18:03 PM, 5th December 2016, About 5 years ago

Reply to the comment left by "Jay James" at "05/12/2016 - 17:42":

Hello Jay, my posting is genuine. I have in fact been in contact with Mark Alexander on and off site. I contacted him originally about another problem I'm having but extended it to incorporate the damp problems I've been experiencing for the last 5/6 years in all now. I'm only just getting heating installed in to a 2 bedroomed property - only one old 1970's circa economy7 heater, the other one I had packed up last year sometime. But of course don't take my word for it, but I'm sure Mark can verify I'm genuine.

by Rod

18:12 PM, 5th December 2016, About 5 years ago

To get back to the problem. Just fit a good extractor with a power rating to suit size of room, sorted!

by Paul landlord

18:51 PM, 5th December 2016, About 5 years ago

OK. So having decided an extractor fan is the gift from God you have been waiting for to vent a bathroom as the idea of a tenant opening a window seems to be something akin to saying the 'f' word in a church, what are you going to do about ventilating the rest of a property? Fit extractors to every room? Lack of ventilation can bring problems into any room of the house whether it's a high moisture producing room or not. Still need the tenant to ventilate and circulate the air- and yes including in the winter when RH is high.

by Dr Monty Drawbridge

18:54 PM, 5th December 2016, About 5 years ago

Who'd have thought that "to extract or not to extract" could be such an emotive topic!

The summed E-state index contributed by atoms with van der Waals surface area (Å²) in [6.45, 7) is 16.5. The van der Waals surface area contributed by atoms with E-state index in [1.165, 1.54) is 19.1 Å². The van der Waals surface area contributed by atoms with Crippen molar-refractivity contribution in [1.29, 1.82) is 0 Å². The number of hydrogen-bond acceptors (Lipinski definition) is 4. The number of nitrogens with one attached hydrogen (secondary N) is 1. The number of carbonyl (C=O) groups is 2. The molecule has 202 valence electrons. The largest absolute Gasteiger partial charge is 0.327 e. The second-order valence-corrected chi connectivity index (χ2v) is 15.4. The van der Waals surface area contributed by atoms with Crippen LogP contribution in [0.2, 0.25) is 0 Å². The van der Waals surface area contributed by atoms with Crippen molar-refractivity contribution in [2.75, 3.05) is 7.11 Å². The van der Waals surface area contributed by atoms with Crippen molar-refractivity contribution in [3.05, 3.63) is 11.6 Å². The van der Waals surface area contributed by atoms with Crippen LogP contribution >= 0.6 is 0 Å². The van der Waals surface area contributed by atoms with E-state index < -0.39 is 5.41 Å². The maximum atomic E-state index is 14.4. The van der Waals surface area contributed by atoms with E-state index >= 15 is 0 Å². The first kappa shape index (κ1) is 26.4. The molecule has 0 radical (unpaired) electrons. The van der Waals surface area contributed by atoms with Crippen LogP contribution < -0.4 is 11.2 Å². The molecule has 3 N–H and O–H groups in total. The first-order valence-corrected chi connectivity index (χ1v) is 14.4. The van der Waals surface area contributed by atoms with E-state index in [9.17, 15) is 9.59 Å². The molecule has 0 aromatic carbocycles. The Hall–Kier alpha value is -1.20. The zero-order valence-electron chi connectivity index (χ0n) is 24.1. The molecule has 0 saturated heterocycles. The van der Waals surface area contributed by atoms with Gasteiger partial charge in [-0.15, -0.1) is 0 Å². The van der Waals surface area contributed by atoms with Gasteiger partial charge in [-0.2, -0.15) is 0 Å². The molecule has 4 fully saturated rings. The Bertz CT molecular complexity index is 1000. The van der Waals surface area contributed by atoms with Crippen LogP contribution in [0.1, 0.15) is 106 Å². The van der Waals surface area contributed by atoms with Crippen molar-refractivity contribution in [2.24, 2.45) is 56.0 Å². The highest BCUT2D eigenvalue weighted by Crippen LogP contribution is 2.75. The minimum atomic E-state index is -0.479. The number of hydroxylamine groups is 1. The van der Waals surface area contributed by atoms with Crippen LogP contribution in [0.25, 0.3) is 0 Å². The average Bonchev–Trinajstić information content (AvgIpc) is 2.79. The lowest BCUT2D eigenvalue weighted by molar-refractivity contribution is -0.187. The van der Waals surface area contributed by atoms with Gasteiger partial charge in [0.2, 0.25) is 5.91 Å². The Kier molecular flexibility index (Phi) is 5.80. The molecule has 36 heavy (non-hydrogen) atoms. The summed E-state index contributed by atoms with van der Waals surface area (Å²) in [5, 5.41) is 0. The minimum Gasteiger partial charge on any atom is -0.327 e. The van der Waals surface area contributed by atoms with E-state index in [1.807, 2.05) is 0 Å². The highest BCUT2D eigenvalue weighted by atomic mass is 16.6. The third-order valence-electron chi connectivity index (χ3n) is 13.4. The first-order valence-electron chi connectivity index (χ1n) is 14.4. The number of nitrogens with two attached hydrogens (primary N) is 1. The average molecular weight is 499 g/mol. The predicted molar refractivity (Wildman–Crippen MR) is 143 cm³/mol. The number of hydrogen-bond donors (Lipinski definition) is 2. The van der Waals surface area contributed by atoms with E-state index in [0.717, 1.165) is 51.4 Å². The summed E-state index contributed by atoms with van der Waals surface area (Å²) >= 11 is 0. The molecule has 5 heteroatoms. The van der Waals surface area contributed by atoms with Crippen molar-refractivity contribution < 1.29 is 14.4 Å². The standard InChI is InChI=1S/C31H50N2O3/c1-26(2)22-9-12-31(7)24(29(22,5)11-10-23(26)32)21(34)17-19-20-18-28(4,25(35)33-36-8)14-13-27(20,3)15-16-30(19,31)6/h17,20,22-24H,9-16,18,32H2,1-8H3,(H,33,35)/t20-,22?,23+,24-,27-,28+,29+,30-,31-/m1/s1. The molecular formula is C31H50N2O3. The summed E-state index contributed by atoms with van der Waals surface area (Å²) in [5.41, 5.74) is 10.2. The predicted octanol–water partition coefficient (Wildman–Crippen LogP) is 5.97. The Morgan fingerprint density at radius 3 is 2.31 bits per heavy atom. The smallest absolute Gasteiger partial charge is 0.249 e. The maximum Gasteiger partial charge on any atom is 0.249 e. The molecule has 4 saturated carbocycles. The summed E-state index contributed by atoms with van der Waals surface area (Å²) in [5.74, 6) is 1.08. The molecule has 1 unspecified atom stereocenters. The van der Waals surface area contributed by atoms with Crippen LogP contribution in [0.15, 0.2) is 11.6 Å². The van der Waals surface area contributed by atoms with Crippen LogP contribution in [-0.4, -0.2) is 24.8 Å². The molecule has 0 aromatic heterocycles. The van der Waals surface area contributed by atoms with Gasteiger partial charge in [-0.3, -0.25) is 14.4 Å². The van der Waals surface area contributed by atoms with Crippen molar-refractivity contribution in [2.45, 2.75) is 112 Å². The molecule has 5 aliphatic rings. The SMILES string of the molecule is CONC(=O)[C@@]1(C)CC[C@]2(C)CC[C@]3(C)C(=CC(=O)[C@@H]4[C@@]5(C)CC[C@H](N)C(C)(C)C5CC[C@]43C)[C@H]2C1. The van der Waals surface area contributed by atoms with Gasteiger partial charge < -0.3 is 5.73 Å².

by Paul Green

19:14 PM, 5th December 2016, About 5 years ago

I have a ground floor 1 bed flat with an extractor in the bathroom (no window) and in the kitchen (1 window) in a converted Edwardian building EPC rated E (5 flats in 1 block). I've just had the bedroom interior wall chemically damp proofed by injection £975 with a 20 year guarantee (paid for by the sinking fund) and re plastered & painted, However, the flat still had a lot of moisture in the air and mould would appear on fabrics and walls. So I purchased a condensing dehumidifier £190 Capable of removing 30 litres of water in a 5 litre tank. Suitable for a 3 bedroom house. It has done the trick, in 4 weeks & my tenants love it. I also bought then a desktop hydrometer £6 to Measure the RH (relative humidity) of indervidual rooms. The results. No more mould, no more smells. The flats feels and smells a lot healthy and they have just signed a new 12 month AST. (No tenancy finding fees for new tenants and no void period) My tenants also leave the central heating thermostat on 10 degrees Celsius ( as advised by me) This keeps the flat at a constants temperature and the walls retain the heat, in the winter months, so moisture can't settle on the walls and form mould, it also stops the water pipes from freezing in the winter.lastly I'm also going to install a Positive input ventalation system £307 for the unit plus £180 labour (my handymans going to fit it) with a heating element. This draws fresh air in from the outside, filters it then warms it to 7c at ceiling height and creates pressure in the flat forcing out stale, moist air through the fabric of the building. As the dehumidifier is portable I need a portable appliance test (PAT) yearly.